off he goes.... Rolleyes
Perhaps you should read this...

Further to your email below, Professor Carver has asked me to get in touch regarding the open access Editorial from our latest issue (Volume 84, issue 326, December 2010).
The Editorial is now available on open access at http://antiquity.ac.uk/Ant/084/0933/ant0840933.pdf


Why was I not required to produce a specific popular report? Have you ever required this on a small building archaeology project? I would just tell you to F off and nowhere in your minimum requirements would you be able to force it, unless I had agreed at teh start, which would be highly unlikely. It will also be the subject of a public lecture and an Art project... so more than one way to involve the public, and make the client feel they got a service, not just a box ticked.

Working in a framework is good.. it provides consistency... but here is a thing... show the standard guidelines for Development Control decisions? :0 To me, the ones who step outside the Framework, who push the limits and the possibilities are to be praised most. LEts be honest, its a mixed bag, and one report could pass through without a glitch in one county, but would be rejected in another. It s tough job... and most I know do a damn fine job.. within their Framework Smile

Without being too partisan here... Vulpes - are you saying you have never heard of overstrip? of targeted test trenches in locations designed to minimise archaeology found? of missing plans? of redrawn plans? of lost archives? etc... We brought it on ourselves.. and must all bear responsibility for deftly stabbing ourselves repeatedly in our own backs. (Not easy!)
BAJR without the context you've just given, there was no way of knowing whether your statement was particularly pertinent or not. I've not read the rest of your post and don't intend to. Didn't get past the F-off bit... Remember the AUP. It does apply to all I thought. :face-approve:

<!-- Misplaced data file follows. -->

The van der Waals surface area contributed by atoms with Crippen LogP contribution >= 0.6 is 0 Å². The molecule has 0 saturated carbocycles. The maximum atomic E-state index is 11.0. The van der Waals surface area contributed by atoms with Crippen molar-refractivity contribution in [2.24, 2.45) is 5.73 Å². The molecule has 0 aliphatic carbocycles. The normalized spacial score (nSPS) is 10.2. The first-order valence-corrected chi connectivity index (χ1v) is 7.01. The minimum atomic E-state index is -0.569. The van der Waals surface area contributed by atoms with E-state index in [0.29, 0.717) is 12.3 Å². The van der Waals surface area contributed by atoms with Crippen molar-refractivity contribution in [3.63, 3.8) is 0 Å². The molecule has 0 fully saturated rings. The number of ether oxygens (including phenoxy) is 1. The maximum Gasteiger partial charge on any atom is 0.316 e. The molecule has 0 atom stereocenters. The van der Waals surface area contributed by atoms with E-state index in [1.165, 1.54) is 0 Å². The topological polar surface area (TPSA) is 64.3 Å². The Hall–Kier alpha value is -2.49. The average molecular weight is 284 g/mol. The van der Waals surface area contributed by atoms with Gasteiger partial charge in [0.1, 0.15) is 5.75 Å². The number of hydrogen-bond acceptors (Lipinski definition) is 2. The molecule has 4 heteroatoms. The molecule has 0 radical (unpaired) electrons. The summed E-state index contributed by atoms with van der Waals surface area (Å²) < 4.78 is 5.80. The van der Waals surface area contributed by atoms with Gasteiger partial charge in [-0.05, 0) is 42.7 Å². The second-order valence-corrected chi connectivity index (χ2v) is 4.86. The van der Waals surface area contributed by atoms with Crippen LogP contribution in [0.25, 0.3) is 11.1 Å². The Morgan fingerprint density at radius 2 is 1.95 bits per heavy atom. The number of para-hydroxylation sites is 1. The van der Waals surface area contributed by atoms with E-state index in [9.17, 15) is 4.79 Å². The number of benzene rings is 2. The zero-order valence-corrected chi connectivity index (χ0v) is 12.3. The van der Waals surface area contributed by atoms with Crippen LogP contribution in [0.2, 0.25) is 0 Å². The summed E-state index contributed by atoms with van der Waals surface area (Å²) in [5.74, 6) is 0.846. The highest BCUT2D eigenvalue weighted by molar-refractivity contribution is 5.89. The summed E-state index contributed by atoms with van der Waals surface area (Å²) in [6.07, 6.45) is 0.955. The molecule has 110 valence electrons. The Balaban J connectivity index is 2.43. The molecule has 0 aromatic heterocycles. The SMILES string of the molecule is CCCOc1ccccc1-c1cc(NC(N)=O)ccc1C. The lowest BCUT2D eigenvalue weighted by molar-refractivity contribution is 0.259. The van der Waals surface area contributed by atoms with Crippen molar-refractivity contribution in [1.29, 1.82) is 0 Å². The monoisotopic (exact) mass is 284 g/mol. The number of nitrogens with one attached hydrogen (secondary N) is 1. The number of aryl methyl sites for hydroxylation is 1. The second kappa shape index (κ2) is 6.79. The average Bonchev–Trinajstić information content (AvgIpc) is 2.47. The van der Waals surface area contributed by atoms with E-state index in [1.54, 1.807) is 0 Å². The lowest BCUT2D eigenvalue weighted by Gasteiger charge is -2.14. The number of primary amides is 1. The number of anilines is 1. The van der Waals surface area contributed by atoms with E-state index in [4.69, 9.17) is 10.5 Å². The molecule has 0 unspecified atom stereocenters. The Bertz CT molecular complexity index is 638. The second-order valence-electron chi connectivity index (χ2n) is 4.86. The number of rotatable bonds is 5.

Flip off Wink At least it was not Like Radio 4 :I

Seriously though, it was nice that you don't intend to read the rest of my post ( I bet you did)

Don't get in a fankle... it is clear you don't have any issues. Which is good. And archaeology in the commercial sector is a shining light. WE need to pull back a bit and work out what is the matter, because clearly something is wrong. I am unsure if you feel the system is fine the way it is? IF not, then what constructive ways would you see for it to be better, within the new PPS framework?
see above. You read my posts and I'll read yours. The system is never 'fine'. Like ScARF it evolves, hopely into something better.
Given that we have established that things are never fine, how would you see it evolve into something better? ScARF is designed to evolve, while other regional frameworks, I was under the impression were static documents until they were revised. I would suggest one way is at the next time (if there is a next time) that they adopt a similar principal. Do you are anyone else have constructive methods of 'evolving'.
"are you saying you have never heard of overstrip? of targeted test trenches in locations designed to minimise archaeology found? of missing plans? of redrawn plans? of lost archives"

I have many examples...(mourns abortion of Secret Bajr Informer Network)

some people and organisations NEED a backstab, or at least a kick up the arse, lest they continue to shaft the archaeology...(and keep better archaeologists out of work)